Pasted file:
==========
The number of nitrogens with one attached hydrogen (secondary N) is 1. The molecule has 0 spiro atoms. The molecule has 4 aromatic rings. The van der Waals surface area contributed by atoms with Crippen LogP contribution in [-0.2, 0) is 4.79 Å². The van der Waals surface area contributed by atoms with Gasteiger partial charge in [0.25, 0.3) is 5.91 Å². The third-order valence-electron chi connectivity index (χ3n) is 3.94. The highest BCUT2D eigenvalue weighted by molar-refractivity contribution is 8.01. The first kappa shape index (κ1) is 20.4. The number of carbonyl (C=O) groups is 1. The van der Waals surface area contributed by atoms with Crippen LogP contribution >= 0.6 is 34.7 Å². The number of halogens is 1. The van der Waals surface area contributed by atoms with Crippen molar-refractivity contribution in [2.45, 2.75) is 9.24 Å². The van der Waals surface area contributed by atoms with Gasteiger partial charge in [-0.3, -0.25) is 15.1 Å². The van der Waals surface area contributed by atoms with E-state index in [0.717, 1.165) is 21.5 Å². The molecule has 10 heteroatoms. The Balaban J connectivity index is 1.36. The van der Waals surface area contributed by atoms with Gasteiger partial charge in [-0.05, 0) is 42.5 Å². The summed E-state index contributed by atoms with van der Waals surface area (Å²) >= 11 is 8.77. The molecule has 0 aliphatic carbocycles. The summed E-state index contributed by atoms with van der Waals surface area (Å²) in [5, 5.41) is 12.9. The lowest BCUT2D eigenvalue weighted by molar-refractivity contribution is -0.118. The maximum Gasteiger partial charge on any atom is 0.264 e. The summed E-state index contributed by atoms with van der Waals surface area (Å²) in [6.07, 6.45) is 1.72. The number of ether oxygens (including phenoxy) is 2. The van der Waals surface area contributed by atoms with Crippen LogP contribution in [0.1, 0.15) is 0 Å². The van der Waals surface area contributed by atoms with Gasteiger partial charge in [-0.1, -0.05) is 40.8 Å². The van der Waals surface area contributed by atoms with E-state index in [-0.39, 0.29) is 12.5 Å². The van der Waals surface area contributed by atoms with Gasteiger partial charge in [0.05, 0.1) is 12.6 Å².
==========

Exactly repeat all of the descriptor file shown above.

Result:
The number of nitrogens with one attached hydrogen (secondary N) is 1. The molecule has 0 spiro atoms. The molecule has 4 aromatic rings. The van der Waals surface area contributed by atoms with Crippen LogP contribution in [-0.2, 0) is 4.79 Å². The van der Waals surface area contributed by atoms with Gasteiger partial charge in [0.25, 0.3) is 5.91 Å². The third-order valence-electron chi connectivity index (χ3n) is 3.94. The highest BCUT2D eigenvalue weighted by molar-refractivity contribution is 8.01. The first kappa shape index (κ1) is 20.4. The number of carbonyl (C=O) groups is 1. The van der Waals surface area contributed by atoms with Crippen LogP contribution >= 0.6 is 34.7 Å². The number of halogens is 1. The van der Waals surface area contributed by atoms with Crippen molar-refractivity contribution in [2.45, 2.75) is 9.24 Å². The van der Waals surface area contributed by atoms with Gasteiger partial charge in [-0.3, -0.25) is 15.1 Å². The van der Waals surface area contributed by atoms with E-state index in [0.717, 1.165) is 21.5 Å². The molecule has 10 heteroatoms. The Balaban J connectivity index is 1.36. The van der Waals surface area contributed by atoms with Gasteiger partial charge in [-0.05, 0) is 42.5 Å². The summed E-state index contributed by atoms with van der Waals surface area (Å²) >= 11 is 8.77. The molecule has 0 aliphatic carbocycles. The summed E-state index contributed by atoms with van der Waals surface area (Å²) in [5, 5.41) is 12.9. The lowest BCUT2D eigenvalue weighted by molar-refractivity contribution is -0.118. The maximum Gasteiger partial charge on any atom is 0.264 e. The summed E-state index contributed by atoms with van der Waals surface area (Å²) in [6.07, 6.45) is 1.72. The number of ether oxygens (including phenoxy) is 2. The van der Waals surface area contributed by atoms with Crippen LogP contribution in [0.1, 0.15) is 0 Å². The van der Waals surface area contributed by atoms with Gasteiger partial charge in [-0.1, -0.05) is 40.8 Å². The van der Waals surface area contributed by atoms with E-state index in [-0.39, 0.29) is 12.5 Å². The van der Waals surface area contributed by atoms with Gasteiger partial charge in [0.05, 0.1) is 12.6 Å².